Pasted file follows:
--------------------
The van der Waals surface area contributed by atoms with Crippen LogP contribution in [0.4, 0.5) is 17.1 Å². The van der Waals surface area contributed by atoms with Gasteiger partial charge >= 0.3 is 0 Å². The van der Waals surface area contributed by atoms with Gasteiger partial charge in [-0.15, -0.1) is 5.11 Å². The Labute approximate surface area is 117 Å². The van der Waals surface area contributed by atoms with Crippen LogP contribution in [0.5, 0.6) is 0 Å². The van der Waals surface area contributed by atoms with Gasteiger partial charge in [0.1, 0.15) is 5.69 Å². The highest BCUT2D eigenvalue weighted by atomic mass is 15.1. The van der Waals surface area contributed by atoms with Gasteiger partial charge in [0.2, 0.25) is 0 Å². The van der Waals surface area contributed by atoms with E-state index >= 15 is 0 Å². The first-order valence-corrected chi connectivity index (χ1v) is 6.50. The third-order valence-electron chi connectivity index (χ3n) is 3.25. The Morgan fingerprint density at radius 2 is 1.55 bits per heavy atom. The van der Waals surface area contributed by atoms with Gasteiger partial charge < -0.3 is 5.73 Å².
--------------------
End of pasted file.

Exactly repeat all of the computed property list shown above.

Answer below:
The van der Waals surface area contributed by atoms with Crippen LogP contribution in [0.4, 0.5) is 17.1 Å². The van der Waals surface area contributed by atoms with Gasteiger partial charge >= 0.3 is 0 Å². The van der Waals surface area contributed by atoms with Gasteiger partial charge in [-0.15, -0.1) is 5.11 Å². The Labute approximate surface area is 117 Å². The van der Waals surface area contributed by atoms with Crippen LogP contribution in [0.5, 0.6) is 0 Å². The van der Waals surface area contributed by atoms with Gasteiger partial charge in [0.1, 0.15) is 5.69 Å². The highest BCUT2D eigenvalue weighted by atomic mass is 15.1. The van der Waals surface area contributed by atoms with Gasteiger partial charge in [0.2, 0.25) is 0 Å². The van der Waals surface area contributed by atoms with E-state index >= 15 is 0 Å². The first-order valence-corrected chi connectivity index (χ1v) is 6.50. The third-order valence-electron chi connectivity index (χ3n) is 3.25. The Morgan fingerprint density at radius 2 is 1.55 bits per heavy atom. The van der Waals surface area contributed by atoms with Gasteiger partial charge < -0.3 is 5.73 Å².